The National Catholic Reporter gets into far more detail about Hudson's fun Fordham days than I'm sure Deal is comfortable with:
"I told him everything about me," (the student) recalled in a four-page document she provided to Fordham administrators at the conclusion of the semester. "He knew I was a ward of the court, without parents, severely depressed, and even suicidal. I discussed with him why I had lost my faith in God, in humanity, and in myself. He was extremely attentive and genuinely concerned."
In other words, he discovered she was vulnerable and impressionable. Then, the predator finds his opening:
(The student learned that) Hudson would be meeting a group of NYU students at Tortilla Flats, a popular West Village bar where, according to a current review, "friendly waiters sometimes surprise you with free shots of tequila." He invited the student to join him. "I was very reluctant," wrote the student, who, at age 18, was still three years shy of the legal drinking age. "I knew I would be the youngest, as well as the newcomer to their frequent gatherings," she wrote. "He promised not to tell the others my age. I decided to go."
Things get a little hot and crazy ...
"As we grew more and more drunk, stranger and stranger things began to occur," wrote the student. Hudson had his arms around two NYU students, said Poppas. "Dr. Hudson was heavily French kissing both girls, alternating from one to the other… ."
And then Deal Hudson spots his opening, making sexual advances toward the drunken 18-year-old ward of the court in the taxi on the way home. They then boarded a train to Fordham.
"On the train, he began to feel my breasts outside my sweater and coat. We missed the Fordham stop (I'm not sure whether on purpose or not). We went to his house, he put me in his car, and he went up to tell his wife he was bringing a student back to Fordham."
Once in the car, said the student, "Dr. Hudson told me to lay my head on his lap, suggesting fellatio when he unzipped his zipper. I did both. I sat up and said 'Hold on a second, wait just a minute…' He replied 'Yes, let's wait till we get to my office.'"
At Fordham, "He took me into his office, laid his long coat down, and laid me down on top of it. He began touching me, unzipping my jeans and pulling up my shirt. I was just glad to be laying down, I could barely feel my body."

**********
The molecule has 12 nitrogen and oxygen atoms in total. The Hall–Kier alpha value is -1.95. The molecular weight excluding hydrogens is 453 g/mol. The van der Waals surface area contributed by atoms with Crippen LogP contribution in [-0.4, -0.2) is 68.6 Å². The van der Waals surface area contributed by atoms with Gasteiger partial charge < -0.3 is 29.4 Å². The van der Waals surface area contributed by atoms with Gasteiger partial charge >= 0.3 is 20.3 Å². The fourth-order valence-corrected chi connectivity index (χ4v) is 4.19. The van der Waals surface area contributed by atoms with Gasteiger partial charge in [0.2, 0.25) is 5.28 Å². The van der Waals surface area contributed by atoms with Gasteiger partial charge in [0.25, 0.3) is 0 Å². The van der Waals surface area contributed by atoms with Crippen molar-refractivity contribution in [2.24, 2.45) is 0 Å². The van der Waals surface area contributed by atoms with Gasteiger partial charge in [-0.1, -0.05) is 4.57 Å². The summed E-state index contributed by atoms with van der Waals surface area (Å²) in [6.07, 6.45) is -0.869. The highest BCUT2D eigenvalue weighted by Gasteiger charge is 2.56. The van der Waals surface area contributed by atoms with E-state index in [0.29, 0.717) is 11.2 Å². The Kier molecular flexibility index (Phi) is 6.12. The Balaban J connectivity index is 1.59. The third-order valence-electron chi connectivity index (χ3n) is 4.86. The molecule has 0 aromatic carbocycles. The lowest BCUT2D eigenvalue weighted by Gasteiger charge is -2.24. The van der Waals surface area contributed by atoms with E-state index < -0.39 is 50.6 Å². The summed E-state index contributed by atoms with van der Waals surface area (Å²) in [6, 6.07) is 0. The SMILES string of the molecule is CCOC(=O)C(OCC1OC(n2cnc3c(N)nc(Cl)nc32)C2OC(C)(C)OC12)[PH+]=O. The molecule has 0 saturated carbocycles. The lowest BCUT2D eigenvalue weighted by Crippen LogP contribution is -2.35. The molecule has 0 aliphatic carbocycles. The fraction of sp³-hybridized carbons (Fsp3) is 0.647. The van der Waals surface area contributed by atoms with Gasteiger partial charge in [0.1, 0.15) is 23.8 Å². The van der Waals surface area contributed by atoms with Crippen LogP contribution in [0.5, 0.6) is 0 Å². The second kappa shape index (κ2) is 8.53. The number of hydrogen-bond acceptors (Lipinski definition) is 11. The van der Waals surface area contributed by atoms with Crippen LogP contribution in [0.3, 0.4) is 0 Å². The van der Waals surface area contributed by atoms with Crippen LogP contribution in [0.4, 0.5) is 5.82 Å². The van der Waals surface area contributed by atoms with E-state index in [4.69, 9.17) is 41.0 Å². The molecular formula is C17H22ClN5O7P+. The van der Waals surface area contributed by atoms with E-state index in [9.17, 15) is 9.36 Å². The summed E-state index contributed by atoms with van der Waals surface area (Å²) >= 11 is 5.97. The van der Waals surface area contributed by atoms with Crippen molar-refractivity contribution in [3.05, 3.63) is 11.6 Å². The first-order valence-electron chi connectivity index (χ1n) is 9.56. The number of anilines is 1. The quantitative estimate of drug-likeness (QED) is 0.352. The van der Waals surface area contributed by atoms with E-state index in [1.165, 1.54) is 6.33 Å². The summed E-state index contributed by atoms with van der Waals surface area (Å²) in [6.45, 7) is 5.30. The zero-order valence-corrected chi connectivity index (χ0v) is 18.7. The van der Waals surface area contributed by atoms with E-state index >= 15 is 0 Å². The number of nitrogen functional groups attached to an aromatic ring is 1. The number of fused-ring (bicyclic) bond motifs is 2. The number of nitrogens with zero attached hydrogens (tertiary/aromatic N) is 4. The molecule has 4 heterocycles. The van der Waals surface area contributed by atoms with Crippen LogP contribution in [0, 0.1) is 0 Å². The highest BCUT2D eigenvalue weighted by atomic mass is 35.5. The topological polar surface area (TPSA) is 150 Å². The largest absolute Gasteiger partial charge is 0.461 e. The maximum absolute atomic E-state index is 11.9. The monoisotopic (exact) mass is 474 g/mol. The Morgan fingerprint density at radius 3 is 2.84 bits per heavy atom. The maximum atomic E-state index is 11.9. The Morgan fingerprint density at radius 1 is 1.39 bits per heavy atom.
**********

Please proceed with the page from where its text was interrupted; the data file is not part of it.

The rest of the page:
Hudson performed a sexual act on the student. He asked her to reciprocate, which she did. "Then he took me to Sesqui, my dorm," recalled the student.
But then it was up to Deal Hudson to do damage control. Ever the casanova, he took the student to a local McDonalds.
"He told me … not to tell anyone, which I promised to. In my eyes, I was the one who had done wrong. I was the one who had acted disgustingly," said the student.
Dear readers, I cannot emphasize this enough: For the past four years, Deal Hudson, an adulterous sexual predator working on his third marriage who advanced on a suicidal 18-year-old who had lost her faith in God, humanity, and herself, got her drunk, had reciprocal oral sex with her in his Fordham University office, and then told her to keep her mouth shut over a couple of two-for-a-dollar cheeseburgers has been George W. Bush's top religious advisor. The National Catholic Review refers to Deal Hudson as "the most influential Catholic layman in George W. Bush's Washington" and points out that "Hudson's got A-list access" to the White House. Less than three months ago, Hudson was one of nine conservative religion writers who joined Bush in the Oval Office for an interview prior to Chicken George's meeting with Pope John Paul II.
"Sexual harassment is not tolerated at Fordham University. It subverts the mission of the University and threatens the well-being, educational experiences and careers of students, faculty and staff. It is especially disturbing in the context of a teacher-student relationship."— Elizabeth Schmalz
Vice President for Public Affairs
According to the Natioinal Catholic Review, a Fordham spokesperson said Hudson "surrendered" his tenure upon being confronted by administrators. He also paid a settlement of $30,000 to terminate a lawsuit that the student brought against him on the basis of these allegations.
Religious activists such as Donahue believe Hudson's departure from Chicken George's side is going to hurt the Bush campaign's efforts with America's Catholics. "He was the ultimate networker," Donohue told the New York Times. "I think it will be hurt because of the ties that Deal had."
As one would almost sadly expect these days, Deal Hudson hardly blames himself for the actions that led to his distancing himself from Chicken George. He blames a reporter from "a liberal Catholic publication," even though it's unlikely that reporter was in the bar when Hudson wanted to show an intoxicated student his "new Deal." He casts stones at the "personal attacks" and "low-brow tactics" that now plague him, but at no point does he suggest he's sorry for his conduct in that Bronx bar a few years ago.
Thou shalt keep thy hands off the drunken co-eds, Deal.
Related article: Bush campaign adviser quits over prior sex case (San Francisco Chronicle)
Related article: The Real Deal: How a Philosophy Professor With a Checkered Past Became the Most Influential Catholic Layman in George W. Bush's Washington (National Catholic Review)